Food… Shot from Guns? (My Life in Advertising: Chapters 12 and 13)

YOU can be 10% more knowledgeable about advertising giant Claude C Hopkins’ Secrets to Success with this one PRL post!

This is the 11th post in a series covering the current PRL book selection, My Life in Advertising.

Chapter twelve of My Life in Advertising, Hopkins works on the Palmolive soap account.

Following Hopkins’ playbook, the ad agency offers to buy the beauty soap for whomever brings in a coupon. Palmolive uses this offer to force quick distribution in retail stores, because no business wants the customer going elsewhere. The customers become hooked because the rule of reciprocity says that something done for them, the free bar of soap, will increase their desire to give back.

You must have an extraordinary claim to make a dent in a crowded market. Image by Nesster, Flickr, CC-By-2.0
You must have an extraordinary claim to make a dent in a crowded market. Image by Nesster, Flickr, CC-By-2.0

Hopkins finishes the chapter reminding us that we must have an extraordinary claim if we aim to enter a crowded market. With Palmolive, there was a specific, extraordinary claim that 14 days of use would improve your skin. It was backed by the authoritate statement that “doctors prove” it.

Chapter thirteen, Hopkins works with the Quaker food company. After researching the manufacturing process of their Puffed Rice, Hopkins advertises it as “Food Shot from Guns” to increase curiosity. They build a personality around the line, Professor AP Anderson, lending authority to the campaign.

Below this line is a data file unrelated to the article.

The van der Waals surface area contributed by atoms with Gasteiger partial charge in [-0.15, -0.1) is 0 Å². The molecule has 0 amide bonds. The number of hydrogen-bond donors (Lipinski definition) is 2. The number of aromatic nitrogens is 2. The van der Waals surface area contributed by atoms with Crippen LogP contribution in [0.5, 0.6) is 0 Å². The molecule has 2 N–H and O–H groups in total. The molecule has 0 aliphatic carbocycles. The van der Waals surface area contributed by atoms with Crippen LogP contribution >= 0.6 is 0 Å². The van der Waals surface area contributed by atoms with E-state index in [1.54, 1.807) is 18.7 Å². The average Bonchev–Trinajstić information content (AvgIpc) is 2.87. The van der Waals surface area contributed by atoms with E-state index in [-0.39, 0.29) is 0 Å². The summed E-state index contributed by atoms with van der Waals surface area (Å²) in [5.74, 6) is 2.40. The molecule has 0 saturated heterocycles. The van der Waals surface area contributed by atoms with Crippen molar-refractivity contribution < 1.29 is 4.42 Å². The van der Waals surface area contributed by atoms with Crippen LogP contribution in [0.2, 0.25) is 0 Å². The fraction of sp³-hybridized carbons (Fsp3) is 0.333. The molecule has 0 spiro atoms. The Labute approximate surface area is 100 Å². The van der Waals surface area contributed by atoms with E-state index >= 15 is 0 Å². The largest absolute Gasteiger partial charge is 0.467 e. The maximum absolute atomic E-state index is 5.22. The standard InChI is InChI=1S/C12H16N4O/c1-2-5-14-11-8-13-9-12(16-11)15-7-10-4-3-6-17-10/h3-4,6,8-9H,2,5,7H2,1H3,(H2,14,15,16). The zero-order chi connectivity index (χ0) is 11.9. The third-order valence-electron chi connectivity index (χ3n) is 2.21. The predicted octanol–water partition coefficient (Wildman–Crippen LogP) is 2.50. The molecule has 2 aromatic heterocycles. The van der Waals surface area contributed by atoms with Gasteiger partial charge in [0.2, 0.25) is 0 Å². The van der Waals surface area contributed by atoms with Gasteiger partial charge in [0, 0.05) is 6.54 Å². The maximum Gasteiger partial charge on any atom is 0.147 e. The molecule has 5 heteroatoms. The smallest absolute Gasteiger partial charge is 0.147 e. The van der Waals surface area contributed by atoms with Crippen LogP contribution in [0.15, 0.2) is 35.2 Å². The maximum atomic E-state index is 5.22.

Quaker advertises their Puffed Rice in magazines where the readership can afford higher-cost Quaker products. Affording Quaker meets a high-status desire.

Hopkins has another win on his hands.

When he tries to replicate this success with oatmeal, however, the advertising campaign is a failure! Hopkins realizes that everyone’s mind is made up about oatmeal. The price of converting customers to Quaker-branded oatmeal was too high.

Quaker was able to build its customer base for some product lines, but those same techniques didn't work for other product lines. Image by Jamie, Flickr, CC-By-2.0
Quaker was able to build its customer base for some product lines, but those same techniques didn’t work for other product lines. So Quaker invented new markets. Image by Jamie, Flickr, CC-By-2.0

Instead, Quaker creates a new product and a new market: Quaker Quick Oats. This is a successful campaign for both Hopkins and Quaker.

The lesson Hopkins learns is that even an experienced advertiser doesn’t know what will resonate with the public. We must test and refine ads, and we must recognize when a product line isn’t profitable enough to advertise.

 

Progressive Insurance is great at these methods (I’m not a customer). They have a personality, Flo. They created a new market for insurance by being the first to offer policies via a website. And they have an extraordinary claim that increases your curiosity with minimal cost to you — “15 minutes could save you 15% or more!”

What other curiosity-inspiring campaigns can you think of?

 

Leave a Reply

Your email address will not be published. Required fields are marked *